VIRGINIA'S COMEBACK KID
The Virginia Sportsman|Winter 2019
It was the last Friday in March. With winter behind us, spring had finally made an appearance. The air was crisp and fresh. The valley was expansive and lined with gold.
Gabriella Hoffman

As dusk started to settle in, I spotted an unlikely figure in the distance.

“Dad stop the truck. It’s an elk! Let me photograph it,” I said.

He stopped the vehicle and I got my camera ready. With my Canon DSLR in tow, I began snapping photos of the spike bull elk.

Stoic yet graceful, the magnificent animal stood there in the field unperturbed by our group of trucks. He was full-bodied, healthy, and boasted light tan fur.

After he darted off to follow some elk cows, we followed the rest of our party to the next location. Then, 100 or so members of the burgeoning herd appeared before our eyes. They were wild and free, in their element, deep in the heart of Virginia’s coal country.

This encounter was a great way to kick off festivities for the Virginia Rocky Mountain Elk Foundation (RMEF) state chapter’s annual Elk Rendezvous Weekend.

From March 29-31, 2019, volunteers from around the Commonwealth, nearby West Virginia and as far as Maryland, descended on the town of Grundy in Buchanan County to help restore habitat and meet other elk enthusiasts.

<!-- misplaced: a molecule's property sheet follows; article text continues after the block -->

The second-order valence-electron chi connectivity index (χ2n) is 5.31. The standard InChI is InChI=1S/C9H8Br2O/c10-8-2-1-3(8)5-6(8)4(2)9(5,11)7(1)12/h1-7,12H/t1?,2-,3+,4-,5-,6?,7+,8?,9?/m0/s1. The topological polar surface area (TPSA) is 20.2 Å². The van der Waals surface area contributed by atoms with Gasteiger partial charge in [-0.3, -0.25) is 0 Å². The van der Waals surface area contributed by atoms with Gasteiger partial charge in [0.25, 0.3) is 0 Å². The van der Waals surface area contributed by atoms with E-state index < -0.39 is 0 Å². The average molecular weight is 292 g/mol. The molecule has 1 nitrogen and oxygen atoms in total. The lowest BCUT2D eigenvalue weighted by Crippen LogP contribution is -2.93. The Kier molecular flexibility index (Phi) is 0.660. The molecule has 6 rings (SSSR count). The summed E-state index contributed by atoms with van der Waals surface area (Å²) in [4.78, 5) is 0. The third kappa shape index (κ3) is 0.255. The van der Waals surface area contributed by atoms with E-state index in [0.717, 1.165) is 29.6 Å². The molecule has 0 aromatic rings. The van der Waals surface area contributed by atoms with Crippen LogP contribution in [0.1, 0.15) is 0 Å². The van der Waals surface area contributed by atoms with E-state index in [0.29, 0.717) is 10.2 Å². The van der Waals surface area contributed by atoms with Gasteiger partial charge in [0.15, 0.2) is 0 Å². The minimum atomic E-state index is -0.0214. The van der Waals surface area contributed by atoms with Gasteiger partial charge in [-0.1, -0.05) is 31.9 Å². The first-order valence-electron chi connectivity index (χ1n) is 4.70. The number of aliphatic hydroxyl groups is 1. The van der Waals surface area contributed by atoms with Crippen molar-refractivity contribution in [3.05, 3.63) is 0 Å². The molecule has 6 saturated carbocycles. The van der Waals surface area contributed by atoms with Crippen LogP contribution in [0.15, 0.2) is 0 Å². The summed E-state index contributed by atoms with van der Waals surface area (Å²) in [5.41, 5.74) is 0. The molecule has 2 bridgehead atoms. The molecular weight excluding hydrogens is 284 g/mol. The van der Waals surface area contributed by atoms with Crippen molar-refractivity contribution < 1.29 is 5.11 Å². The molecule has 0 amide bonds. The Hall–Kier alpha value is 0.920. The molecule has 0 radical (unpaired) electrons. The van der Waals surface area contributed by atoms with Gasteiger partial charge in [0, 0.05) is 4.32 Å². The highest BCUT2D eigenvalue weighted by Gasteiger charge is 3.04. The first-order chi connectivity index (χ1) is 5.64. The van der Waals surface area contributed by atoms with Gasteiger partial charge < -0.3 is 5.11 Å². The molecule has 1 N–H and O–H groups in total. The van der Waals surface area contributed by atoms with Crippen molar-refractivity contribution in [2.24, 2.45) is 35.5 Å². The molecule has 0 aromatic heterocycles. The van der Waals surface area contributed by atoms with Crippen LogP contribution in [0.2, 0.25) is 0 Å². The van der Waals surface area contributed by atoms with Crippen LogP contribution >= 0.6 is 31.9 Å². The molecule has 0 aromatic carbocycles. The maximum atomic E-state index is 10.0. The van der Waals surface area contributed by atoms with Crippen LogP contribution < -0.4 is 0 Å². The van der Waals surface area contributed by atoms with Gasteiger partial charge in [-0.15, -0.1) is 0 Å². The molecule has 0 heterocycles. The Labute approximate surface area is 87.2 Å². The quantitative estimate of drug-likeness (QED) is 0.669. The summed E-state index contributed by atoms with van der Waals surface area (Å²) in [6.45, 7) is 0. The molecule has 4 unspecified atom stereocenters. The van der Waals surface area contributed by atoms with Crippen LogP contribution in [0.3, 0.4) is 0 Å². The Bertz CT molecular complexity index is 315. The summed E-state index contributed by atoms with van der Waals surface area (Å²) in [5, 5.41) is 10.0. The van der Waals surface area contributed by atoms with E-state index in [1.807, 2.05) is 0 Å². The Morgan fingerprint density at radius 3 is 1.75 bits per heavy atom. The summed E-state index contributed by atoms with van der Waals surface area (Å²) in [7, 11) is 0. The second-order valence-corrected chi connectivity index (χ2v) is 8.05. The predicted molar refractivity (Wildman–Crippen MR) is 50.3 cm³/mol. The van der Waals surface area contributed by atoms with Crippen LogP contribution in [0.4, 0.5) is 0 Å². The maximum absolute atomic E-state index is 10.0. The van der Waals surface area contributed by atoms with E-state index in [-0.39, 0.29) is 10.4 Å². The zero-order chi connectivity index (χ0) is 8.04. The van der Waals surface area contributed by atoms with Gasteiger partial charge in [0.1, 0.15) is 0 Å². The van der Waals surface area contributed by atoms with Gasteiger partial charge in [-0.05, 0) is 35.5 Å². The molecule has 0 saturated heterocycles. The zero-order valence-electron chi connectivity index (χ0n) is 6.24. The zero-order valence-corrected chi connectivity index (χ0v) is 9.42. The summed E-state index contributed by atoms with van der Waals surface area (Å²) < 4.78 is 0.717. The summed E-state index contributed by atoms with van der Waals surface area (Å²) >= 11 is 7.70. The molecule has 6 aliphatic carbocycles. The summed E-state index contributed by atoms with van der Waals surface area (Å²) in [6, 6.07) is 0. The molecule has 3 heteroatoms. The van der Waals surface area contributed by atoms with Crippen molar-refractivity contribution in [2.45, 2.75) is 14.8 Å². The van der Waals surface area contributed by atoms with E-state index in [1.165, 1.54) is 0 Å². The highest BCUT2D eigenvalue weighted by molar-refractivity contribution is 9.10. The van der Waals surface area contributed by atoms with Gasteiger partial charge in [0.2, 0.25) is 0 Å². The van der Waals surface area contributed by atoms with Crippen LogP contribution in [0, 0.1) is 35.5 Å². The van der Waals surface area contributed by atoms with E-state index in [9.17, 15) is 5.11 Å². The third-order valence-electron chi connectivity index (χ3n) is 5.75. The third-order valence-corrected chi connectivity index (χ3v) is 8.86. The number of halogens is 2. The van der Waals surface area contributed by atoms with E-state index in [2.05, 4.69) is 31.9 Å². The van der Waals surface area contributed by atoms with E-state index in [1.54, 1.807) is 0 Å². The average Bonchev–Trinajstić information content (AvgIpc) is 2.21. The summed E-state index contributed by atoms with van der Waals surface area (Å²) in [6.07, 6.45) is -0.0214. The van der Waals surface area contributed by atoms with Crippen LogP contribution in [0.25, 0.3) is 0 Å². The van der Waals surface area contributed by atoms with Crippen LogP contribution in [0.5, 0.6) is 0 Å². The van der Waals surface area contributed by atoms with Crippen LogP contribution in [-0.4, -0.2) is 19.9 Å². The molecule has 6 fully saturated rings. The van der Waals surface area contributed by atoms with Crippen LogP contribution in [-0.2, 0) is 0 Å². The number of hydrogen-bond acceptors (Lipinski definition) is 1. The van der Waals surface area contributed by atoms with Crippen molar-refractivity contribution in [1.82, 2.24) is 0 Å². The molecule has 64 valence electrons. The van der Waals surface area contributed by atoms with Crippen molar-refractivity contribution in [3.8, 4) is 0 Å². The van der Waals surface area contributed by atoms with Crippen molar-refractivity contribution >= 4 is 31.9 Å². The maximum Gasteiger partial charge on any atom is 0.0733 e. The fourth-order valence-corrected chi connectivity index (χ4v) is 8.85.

Organizers said 28 people previously showed up to help the year before. Thanks to social media promotion, attendance reached 124.

While I reported on the miracle happening there, my dad, a general contractor by trade and an eager helper, took the lead in helping improve existing shelters and other wildlife-viewing structures on site.

For many of us, that weekend was life-changing. It certainly was for me.

History of Elk in Virginia

Seeing North American elk (Cervus canadensis) thrive downstate isn’t an anomaly. In fact, it’s the “Elk Capital of Virginia.”

But this wasn’t always the case.

Its predecessor, the Eastern elk (Cervus canadensis canadensis), was last reported in Clarke County in 1855. Because of unregulated hunting and habitat loss, the U.S. Fish and Wildlife Service (USFWS) officially declared the subspecies extinct in 1880.

The future of this magnificent, towering creature was bleak and grim. But the formation of wildlife agencies last century would soon inspire great change.

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